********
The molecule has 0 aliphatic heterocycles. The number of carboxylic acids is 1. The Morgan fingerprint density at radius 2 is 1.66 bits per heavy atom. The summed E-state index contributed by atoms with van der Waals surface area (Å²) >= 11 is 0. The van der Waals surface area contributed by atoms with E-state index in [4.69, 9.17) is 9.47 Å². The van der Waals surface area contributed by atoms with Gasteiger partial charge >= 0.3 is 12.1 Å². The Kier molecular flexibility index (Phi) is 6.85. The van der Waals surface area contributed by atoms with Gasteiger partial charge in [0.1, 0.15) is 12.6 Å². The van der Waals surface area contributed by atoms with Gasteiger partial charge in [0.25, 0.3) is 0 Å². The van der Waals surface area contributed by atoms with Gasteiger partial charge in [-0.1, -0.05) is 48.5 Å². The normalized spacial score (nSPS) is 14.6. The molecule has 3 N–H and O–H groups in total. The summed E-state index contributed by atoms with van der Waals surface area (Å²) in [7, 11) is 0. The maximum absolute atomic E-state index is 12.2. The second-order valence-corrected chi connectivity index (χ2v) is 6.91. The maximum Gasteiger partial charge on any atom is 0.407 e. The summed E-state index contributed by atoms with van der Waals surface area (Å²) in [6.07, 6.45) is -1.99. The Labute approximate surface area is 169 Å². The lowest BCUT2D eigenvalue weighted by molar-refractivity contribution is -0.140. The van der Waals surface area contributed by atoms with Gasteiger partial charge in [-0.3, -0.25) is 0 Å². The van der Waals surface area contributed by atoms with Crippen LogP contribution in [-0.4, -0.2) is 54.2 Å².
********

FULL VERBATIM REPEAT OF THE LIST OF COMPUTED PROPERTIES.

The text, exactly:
The molecule has 0 aliphatic heterocycles. The number of carboxylic acids is 1. The Morgan fingerprint density at radius 2 is 1.66 bits per heavy atom. The summed E-state index contributed by atoms with van der Waals surface area (Å²) >= 11 is 0. The van der Waals surface area contributed by atoms with E-state index in [4.69, 9.17) is 9.47 Å². The van der Waals surface area contributed by atoms with Gasteiger partial charge >= 0.3 is 12.1 Å². The Kier molecular flexibility index (Phi) is 6.85. The van der Waals surface area contributed by atoms with Gasteiger partial charge in [0.1, 0.15) is 12.6 Å². The van der Waals surface area contributed by atoms with Gasteiger partial charge in [0.25, 0.3) is 0 Å². The van der Waals surface area contributed by atoms with Gasteiger partial charge in [-0.1, -0.05) is 48.5 Å². The normalized spacial score (nSPS) is 14.6. The molecule has 3 N–H and O–H groups in total. The summed E-state index contributed by atoms with van der Waals surface area (Å²) in [7, 11) is 0. The maximum absolute atomic E-state index is 12.2. The second-order valence-corrected chi connectivity index (χ2v) is 6.91. The maximum Gasteiger partial charge on any atom is 0.407 e. The summed E-state index contributed by atoms with van der Waals surface area (Å²) in [6.07, 6.45) is -1.99. The Labute approximate surface area is 169 Å². The lowest BCUT2D eigenvalue weighted by molar-refractivity contribution is -0.140. The van der Waals surface area contributed by atoms with Gasteiger partial charge in [-0.3, -0.25) is 0 Å². The van der Waals surface area contributed by atoms with Crippen LogP contribution in [-0.4, -0.2) is 54.2 Å².